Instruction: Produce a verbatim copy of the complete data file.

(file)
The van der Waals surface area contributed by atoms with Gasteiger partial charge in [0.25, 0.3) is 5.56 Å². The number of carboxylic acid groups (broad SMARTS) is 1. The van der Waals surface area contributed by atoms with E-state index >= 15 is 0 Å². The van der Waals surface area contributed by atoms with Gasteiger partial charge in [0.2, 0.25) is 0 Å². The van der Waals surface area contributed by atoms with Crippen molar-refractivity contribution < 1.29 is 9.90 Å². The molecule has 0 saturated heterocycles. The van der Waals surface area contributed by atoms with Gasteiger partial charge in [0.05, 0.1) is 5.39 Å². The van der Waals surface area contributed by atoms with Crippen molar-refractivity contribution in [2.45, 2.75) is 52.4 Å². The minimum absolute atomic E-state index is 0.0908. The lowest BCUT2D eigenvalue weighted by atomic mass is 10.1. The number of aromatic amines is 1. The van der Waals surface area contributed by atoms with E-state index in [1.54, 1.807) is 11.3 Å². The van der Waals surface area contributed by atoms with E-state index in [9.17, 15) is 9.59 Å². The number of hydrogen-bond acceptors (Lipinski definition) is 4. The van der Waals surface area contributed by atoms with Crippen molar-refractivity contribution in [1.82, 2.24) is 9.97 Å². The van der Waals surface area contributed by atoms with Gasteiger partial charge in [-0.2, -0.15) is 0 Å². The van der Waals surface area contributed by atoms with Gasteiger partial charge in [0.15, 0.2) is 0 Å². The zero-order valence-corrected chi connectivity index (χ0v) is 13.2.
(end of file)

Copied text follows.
The van der Waals surface area contributed by atoms with Gasteiger partial charge in [0.25, 0.3) is 5.56 Å². The number of carboxylic acid groups (broad SMARTS) is 1. The van der Waals surface area contributed by atoms with E-state index >= 15 is 0 Å². The van der Waals surface area contributed by atoms with Gasteiger partial charge in [0.2, 0.25) is 0 Å². The van der Waals surface area contributed by atoms with Crippen molar-refractivity contribution < 1.29 is 9.90 Å². The molecule has 0 saturated heterocycles. The van der Waals surface area contributed by atoms with Gasteiger partial charge in [0.05, 0.1) is 5.39 Å². The van der Waals surface area contributed by atoms with Crippen molar-refractivity contribution in [2.45, 2.75) is 52.4 Å². The minimum absolute atomic E-state index is 0.0908. The lowest BCUT2D eigenvalue weighted by atomic mass is 10.1. The number of aromatic amines is 1. The van der Waals surface area contributed by atoms with E-state index in [1.54, 1.807) is 11.3 Å². The van der Waals surface area contributed by atoms with E-state index in [9.17, 15) is 9.59 Å². The number of hydrogen-bond acceptors (Lipinski definition) is 4. The van der Waals surface area contributed by atoms with Crippen molar-refractivity contribution in [1.82, 2.24) is 9.97 Å². The van der Waals surface area contributed by atoms with Gasteiger partial charge in [-0.2, -0.15) is 0 Å². The van der Waals surface area contributed by atoms with Gasteiger partial charge in [0.15, 0.2) is 0 Å². The zero-order valence-corrected chi connectivity index (χ0v) is 13.2.